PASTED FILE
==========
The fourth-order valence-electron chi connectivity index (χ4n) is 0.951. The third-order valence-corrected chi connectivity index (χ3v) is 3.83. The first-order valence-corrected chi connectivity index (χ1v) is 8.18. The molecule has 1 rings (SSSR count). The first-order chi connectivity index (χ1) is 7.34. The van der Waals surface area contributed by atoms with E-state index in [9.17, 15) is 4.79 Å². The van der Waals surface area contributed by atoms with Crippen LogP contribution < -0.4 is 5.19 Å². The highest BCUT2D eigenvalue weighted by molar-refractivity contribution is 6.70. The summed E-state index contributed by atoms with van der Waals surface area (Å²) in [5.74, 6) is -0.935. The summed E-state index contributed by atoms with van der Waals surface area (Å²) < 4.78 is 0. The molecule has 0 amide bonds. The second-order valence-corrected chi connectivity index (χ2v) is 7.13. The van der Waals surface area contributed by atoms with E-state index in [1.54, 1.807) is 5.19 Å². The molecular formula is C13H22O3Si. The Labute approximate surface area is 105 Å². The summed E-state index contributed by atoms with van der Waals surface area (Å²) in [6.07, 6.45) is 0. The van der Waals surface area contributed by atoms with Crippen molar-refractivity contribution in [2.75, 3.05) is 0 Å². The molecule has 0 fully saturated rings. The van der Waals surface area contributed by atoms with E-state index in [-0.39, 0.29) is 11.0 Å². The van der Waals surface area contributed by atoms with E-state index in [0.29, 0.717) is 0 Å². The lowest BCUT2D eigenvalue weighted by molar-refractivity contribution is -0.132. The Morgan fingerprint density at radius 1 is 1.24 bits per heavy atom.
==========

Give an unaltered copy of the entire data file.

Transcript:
The fourth-order valence-electron chi connectivity index (χ4n) is 0.951. The third-order valence-corrected chi connectivity index (χ3v) is 3.83. The first-order valence-corrected chi connectivity index (χ1v) is 8.18. The molecule has 1 rings (SSSR count). The first-order chi connectivity index (χ1) is 7.34. The van der Waals surface area contributed by atoms with E-state index in [9.17, 15) is 4.79 Å². The van der Waals surface area contributed by atoms with Crippen LogP contribution < -0.4 is 5.19 Å². The highest BCUT2D eigenvalue weighted by molar-refractivity contribution is 6.70. The summed E-state index contributed by atoms with van der Waals surface area (Å²) in [5.74, 6) is -0.935. The summed E-state index contributed by atoms with van der Waals surface area (Å²) < 4.78 is 0. The molecule has 0 amide bonds. The second-order valence-corrected chi connectivity index (χ2v) is 7.13. The van der Waals surface area contributed by atoms with E-state index in [1.54, 1.807) is 5.19 Å². The molecular formula is C13H22O3Si. The Labute approximate surface area is 105 Å². The summed E-state index contributed by atoms with van der Waals surface area (Å²) in [6.07, 6.45) is 0. The van der Waals surface area contributed by atoms with Crippen molar-refractivity contribution in [2.75, 3.05) is 0 Å². The molecule has 0 fully saturated rings. The van der Waals surface area contributed by atoms with E-state index in [-0.39, 0.29) is 11.0 Å². The van der Waals surface area contributed by atoms with E-state index in [0.29, 0.717) is 0 Å². The lowest BCUT2D eigenvalue weighted by molar-refractivity contribution is -0.132. The Morgan fingerprint density at radius 1 is 1.24 bits per heavy atom.